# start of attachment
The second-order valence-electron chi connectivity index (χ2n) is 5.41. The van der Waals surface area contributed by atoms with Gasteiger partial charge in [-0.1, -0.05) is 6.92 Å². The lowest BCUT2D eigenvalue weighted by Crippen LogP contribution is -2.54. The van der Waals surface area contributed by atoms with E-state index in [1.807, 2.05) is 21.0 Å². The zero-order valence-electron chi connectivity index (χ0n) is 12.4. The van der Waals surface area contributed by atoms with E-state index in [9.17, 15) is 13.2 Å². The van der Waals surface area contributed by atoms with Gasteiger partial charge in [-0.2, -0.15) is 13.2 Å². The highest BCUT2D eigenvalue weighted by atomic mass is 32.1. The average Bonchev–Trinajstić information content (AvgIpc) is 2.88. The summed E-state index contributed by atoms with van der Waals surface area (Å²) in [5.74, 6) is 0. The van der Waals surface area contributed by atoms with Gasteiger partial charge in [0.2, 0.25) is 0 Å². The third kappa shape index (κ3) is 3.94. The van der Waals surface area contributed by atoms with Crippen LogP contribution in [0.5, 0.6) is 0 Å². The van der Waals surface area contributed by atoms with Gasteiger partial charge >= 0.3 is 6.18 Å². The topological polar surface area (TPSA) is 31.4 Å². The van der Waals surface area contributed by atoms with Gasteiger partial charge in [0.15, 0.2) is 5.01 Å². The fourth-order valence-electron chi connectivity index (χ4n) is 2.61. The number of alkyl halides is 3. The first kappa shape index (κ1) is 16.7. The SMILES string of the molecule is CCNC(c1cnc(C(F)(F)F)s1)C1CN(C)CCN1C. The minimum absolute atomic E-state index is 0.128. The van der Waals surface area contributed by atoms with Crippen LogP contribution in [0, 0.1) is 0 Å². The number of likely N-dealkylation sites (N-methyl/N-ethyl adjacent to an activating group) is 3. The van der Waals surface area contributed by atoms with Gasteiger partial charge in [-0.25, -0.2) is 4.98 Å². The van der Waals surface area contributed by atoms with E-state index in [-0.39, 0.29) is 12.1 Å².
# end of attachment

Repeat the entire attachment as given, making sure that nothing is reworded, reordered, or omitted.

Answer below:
The second-order valence-electron chi connectivity index (χ2n) is 5.41. The van der Waals surface area contributed by atoms with Gasteiger partial charge in [-0.1, -0.05) is 6.92 Å². The lowest BCUT2D eigenvalue weighted by Crippen LogP contribution is -2.54. The van der Waals surface area contributed by atoms with E-state index in [1.807, 2.05) is 21.0 Å². The zero-order valence-electron chi connectivity index (χ0n) is 12.4. The van der Waals surface area contributed by atoms with E-state index in [9.17, 15) is 13.2 Å². The van der Waals surface area contributed by atoms with Gasteiger partial charge in [-0.2, -0.15) is 13.2 Å². The highest BCUT2D eigenvalue weighted by atomic mass is 32.1. The average Bonchev–Trinajstić information content (AvgIpc) is 2.88. The summed E-state index contributed by atoms with van der Waals surface area (Å²) in [5.74, 6) is 0. The van der Waals surface area contributed by atoms with Gasteiger partial charge in [0.2, 0.25) is 0 Å². The third kappa shape index (κ3) is 3.94. The van der Waals surface area contributed by atoms with Crippen LogP contribution in [0.5, 0.6) is 0 Å². The van der Waals surface area contributed by atoms with Gasteiger partial charge >= 0.3 is 6.18 Å². The topological polar surface area (TPSA) is 31.4 Å². The van der Waals surface area contributed by atoms with Gasteiger partial charge in [0.15, 0.2) is 5.01 Å². The fourth-order valence-electron chi connectivity index (χ4n) is 2.61. The number of alkyl halides is 3. The first kappa shape index (κ1) is 16.7. The SMILES string of the molecule is CCNC(c1cnc(C(F)(F)F)s1)C1CN(C)CCN1C. The minimum absolute atomic E-state index is 0.128. The van der Waals surface area contributed by atoms with Crippen LogP contribution in [0, 0.1) is 0 Å². The number of likely N-dealkylation sites (N-methyl/N-ethyl adjacent to an activating group) is 3. The van der Waals surface area contributed by atoms with Gasteiger partial charge in [-0.25, -0.2) is 4.98 Å². The van der Waals surface area contributed by atoms with E-state index in [-0.39, 0.29) is 12.1 Å².